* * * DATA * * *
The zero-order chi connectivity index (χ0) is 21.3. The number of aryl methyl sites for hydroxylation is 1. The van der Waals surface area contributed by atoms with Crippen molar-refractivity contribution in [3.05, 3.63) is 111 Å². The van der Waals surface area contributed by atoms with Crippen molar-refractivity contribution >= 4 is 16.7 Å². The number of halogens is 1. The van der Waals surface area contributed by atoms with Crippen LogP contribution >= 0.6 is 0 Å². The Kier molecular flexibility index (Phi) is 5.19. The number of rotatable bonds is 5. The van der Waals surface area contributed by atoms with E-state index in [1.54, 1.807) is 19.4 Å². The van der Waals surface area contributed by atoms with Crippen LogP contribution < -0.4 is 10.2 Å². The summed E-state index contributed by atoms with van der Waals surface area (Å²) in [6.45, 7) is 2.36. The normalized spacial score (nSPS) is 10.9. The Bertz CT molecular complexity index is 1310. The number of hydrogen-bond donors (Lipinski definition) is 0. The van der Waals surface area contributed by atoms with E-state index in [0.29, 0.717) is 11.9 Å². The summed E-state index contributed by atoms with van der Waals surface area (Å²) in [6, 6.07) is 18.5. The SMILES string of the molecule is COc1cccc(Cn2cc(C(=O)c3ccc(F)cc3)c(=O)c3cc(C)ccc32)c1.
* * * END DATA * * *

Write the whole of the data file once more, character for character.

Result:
The zero-order chi connectivity index (χ0) is 21.3. The number of aryl methyl sites for hydroxylation is 1. The van der Waals surface area contributed by atoms with Crippen molar-refractivity contribution in [3.05, 3.63) is 111 Å². The van der Waals surface area contributed by atoms with Crippen molar-refractivity contribution >= 4 is 16.7 Å². The number of halogens is 1. The van der Waals surface area contributed by atoms with Crippen LogP contribution >= 0.6 is 0 Å². The Kier molecular flexibility index (Phi) is 5.19. The number of rotatable bonds is 5. The van der Waals surface area contributed by atoms with E-state index in [1.54, 1.807) is 19.4 Å². The van der Waals surface area contributed by atoms with Crippen LogP contribution < -0.4 is 10.2 Å². The summed E-state index contributed by atoms with van der Waals surface area (Å²) in [6.45, 7) is 2.36. The normalized spacial score (nSPS) is 10.9. The Bertz CT molecular complexity index is 1310. The number of hydrogen-bond donors (Lipinski definition) is 0. The van der Waals surface area contributed by atoms with E-state index in [0.29, 0.717) is 11.9 Å². The summed E-state index contributed by atoms with van der Waals surface area (Å²) in [6, 6.07) is 18.5. The SMILES string of the molecule is COc1cccc(Cn2cc(C(=O)c3ccc(F)cc3)c(=O)c3cc(C)ccc32)c1.